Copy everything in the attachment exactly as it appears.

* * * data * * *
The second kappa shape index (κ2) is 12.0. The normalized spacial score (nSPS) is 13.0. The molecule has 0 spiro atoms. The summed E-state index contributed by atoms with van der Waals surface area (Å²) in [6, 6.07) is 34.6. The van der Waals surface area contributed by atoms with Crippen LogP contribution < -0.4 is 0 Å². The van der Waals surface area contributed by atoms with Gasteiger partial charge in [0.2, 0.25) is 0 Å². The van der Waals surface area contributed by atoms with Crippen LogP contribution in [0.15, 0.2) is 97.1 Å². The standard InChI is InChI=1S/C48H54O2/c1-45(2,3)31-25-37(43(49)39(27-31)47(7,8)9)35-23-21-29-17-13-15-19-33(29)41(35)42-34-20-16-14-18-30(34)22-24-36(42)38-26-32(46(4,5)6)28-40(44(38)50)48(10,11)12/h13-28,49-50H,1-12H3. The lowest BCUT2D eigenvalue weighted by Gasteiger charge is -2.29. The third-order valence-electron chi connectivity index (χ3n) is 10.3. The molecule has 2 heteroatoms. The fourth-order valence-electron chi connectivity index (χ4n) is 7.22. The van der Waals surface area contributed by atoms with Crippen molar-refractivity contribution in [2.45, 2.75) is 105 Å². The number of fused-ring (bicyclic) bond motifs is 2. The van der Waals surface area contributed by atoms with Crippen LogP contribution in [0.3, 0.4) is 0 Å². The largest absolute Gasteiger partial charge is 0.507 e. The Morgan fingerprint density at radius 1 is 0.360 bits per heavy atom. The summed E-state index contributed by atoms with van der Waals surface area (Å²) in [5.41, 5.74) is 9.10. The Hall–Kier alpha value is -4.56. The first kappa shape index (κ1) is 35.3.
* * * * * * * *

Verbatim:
The second kappa shape index (κ2) is 12.0. The normalized spacial score (nSPS) is 13.0. The molecule has 0 spiro atoms. The summed E-state index contributed by atoms with van der Waals surface area (Å²) in [6, 6.07) is 34.6. The van der Waals surface area contributed by atoms with Crippen LogP contribution < -0.4 is 0 Å². The van der Waals surface area contributed by atoms with Gasteiger partial charge in [0.2, 0.25) is 0 Å². The van der Waals surface area contributed by atoms with Crippen LogP contribution in [0.15, 0.2) is 97.1 Å². The standard InChI is InChI=1S/C48H54O2/c1-45(2,3)31-25-37(43(49)39(27-31)47(7,8)9)35-23-21-29-17-13-15-19-33(29)41(35)42-34-20-16-14-18-30(34)22-24-36(42)38-26-32(46(4,5)6)28-40(44(38)50)48(10,11)12/h13-28,49-50H,1-12H3. The lowest BCUT2D eigenvalue weighted by Gasteiger charge is -2.29. The third-order valence-electron chi connectivity index (χ3n) is 10.3. The molecule has 2 heteroatoms. The fourth-order valence-electron chi connectivity index (χ4n) is 7.22. The van der Waals surface area contributed by atoms with Crippen molar-refractivity contribution in [2.45, 2.75) is 105 Å². The number of fused-ring (bicyclic) bond motifs is 2. The van der Waals surface area contributed by atoms with Crippen LogP contribution in [0.3, 0.4) is 0 Å². The largest absolute Gasteiger partial charge is 0.507 e. The Morgan fingerprint density at radius 1 is 0.360 bits per heavy atom. The summed E-state index contributed by atoms with van der Waals surface area (Å²) in [5.41, 5.74) is 9.10. The Hall–Kier alpha value is -4.56. The first kappa shape index (κ1) is 35.3.